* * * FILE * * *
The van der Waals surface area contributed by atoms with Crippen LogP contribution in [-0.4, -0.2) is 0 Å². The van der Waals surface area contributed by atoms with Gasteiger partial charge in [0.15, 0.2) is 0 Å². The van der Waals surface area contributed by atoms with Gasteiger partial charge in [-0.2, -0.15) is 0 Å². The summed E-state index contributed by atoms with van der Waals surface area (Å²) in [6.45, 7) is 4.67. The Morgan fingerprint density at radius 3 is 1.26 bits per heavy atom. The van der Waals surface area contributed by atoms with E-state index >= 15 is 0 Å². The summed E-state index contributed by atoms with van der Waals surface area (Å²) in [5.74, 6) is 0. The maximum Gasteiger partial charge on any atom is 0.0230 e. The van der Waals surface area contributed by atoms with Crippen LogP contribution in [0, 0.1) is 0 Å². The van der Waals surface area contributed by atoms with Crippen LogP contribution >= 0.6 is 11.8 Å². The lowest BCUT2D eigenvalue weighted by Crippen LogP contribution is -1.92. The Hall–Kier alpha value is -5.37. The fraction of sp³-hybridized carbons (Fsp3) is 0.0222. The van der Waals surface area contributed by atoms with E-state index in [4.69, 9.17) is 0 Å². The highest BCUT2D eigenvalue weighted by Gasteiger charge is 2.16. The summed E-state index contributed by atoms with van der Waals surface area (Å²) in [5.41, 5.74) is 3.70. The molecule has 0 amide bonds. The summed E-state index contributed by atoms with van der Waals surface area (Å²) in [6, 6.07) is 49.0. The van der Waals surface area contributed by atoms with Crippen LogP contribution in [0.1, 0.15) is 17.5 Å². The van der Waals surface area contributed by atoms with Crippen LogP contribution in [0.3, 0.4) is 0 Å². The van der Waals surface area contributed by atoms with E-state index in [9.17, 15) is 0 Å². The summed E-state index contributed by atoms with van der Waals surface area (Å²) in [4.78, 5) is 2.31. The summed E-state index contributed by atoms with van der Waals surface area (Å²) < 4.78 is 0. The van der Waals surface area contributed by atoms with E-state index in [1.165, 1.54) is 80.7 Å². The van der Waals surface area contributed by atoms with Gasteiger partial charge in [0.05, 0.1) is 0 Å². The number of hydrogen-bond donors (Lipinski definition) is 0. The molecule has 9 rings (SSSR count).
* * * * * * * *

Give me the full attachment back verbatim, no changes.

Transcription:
The van der Waals surface area contributed by atoms with Crippen LogP contribution in [-0.4, -0.2) is 0 Å². The van der Waals surface area contributed by atoms with Gasteiger partial charge in [0.15, 0.2) is 0 Å². The van der Waals surface area contributed by atoms with Gasteiger partial charge in [-0.2, -0.15) is 0 Å². The summed E-state index contributed by atoms with van der Waals surface area (Å²) in [6.45, 7) is 4.67. The Morgan fingerprint density at radius 3 is 1.26 bits per heavy atom. The van der Waals surface area contributed by atoms with E-state index >= 15 is 0 Å². The summed E-state index contributed by atoms with van der Waals surface area (Å²) in [5.74, 6) is 0. The maximum Gasteiger partial charge on any atom is 0.0230 e. The van der Waals surface area contributed by atoms with Crippen LogP contribution in [0, 0.1) is 0 Å². The van der Waals surface area contributed by atoms with Crippen LogP contribution >= 0.6 is 11.8 Å². The lowest BCUT2D eigenvalue weighted by Crippen LogP contribution is -1.92. The Hall–Kier alpha value is -5.37. The fraction of sp³-hybridized carbons (Fsp3) is 0.0222. The van der Waals surface area contributed by atoms with E-state index in [4.69, 9.17) is 0 Å². The highest BCUT2D eigenvalue weighted by Gasteiger charge is 2.16. The summed E-state index contributed by atoms with van der Waals surface area (Å²) in [5.41, 5.74) is 3.70. The molecule has 0 amide bonds. The summed E-state index contributed by atoms with van der Waals surface area (Å²) in [6, 6.07) is 49.0. The van der Waals surface area contributed by atoms with Crippen LogP contribution in [0.1, 0.15) is 17.5 Å². The van der Waals surface area contributed by atoms with Crippen LogP contribution in [0.3, 0.4) is 0 Å². The van der Waals surface area contributed by atoms with E-state index in [9.17, 15) is 0 Å². The summed E-state index contributed by atoms with van der Waals surface area (Å²) in [4.78, 5) is 2.31. The summed E-state index contributed by atoms with van der Waals surface area (Å²) < 4.78 is 0. The van der Waals surface area contributed by atoms with E-state index in [1.165, 1.54) is 80.7 Å². The van der Waals surface area contributed by atoms with Gasteiger partial charge in [0.05, 0.1) is 0 Å². The number of hydrogen-bond donors (Lipinski definition) is 0. The molecule has 9 rings (SSSR count).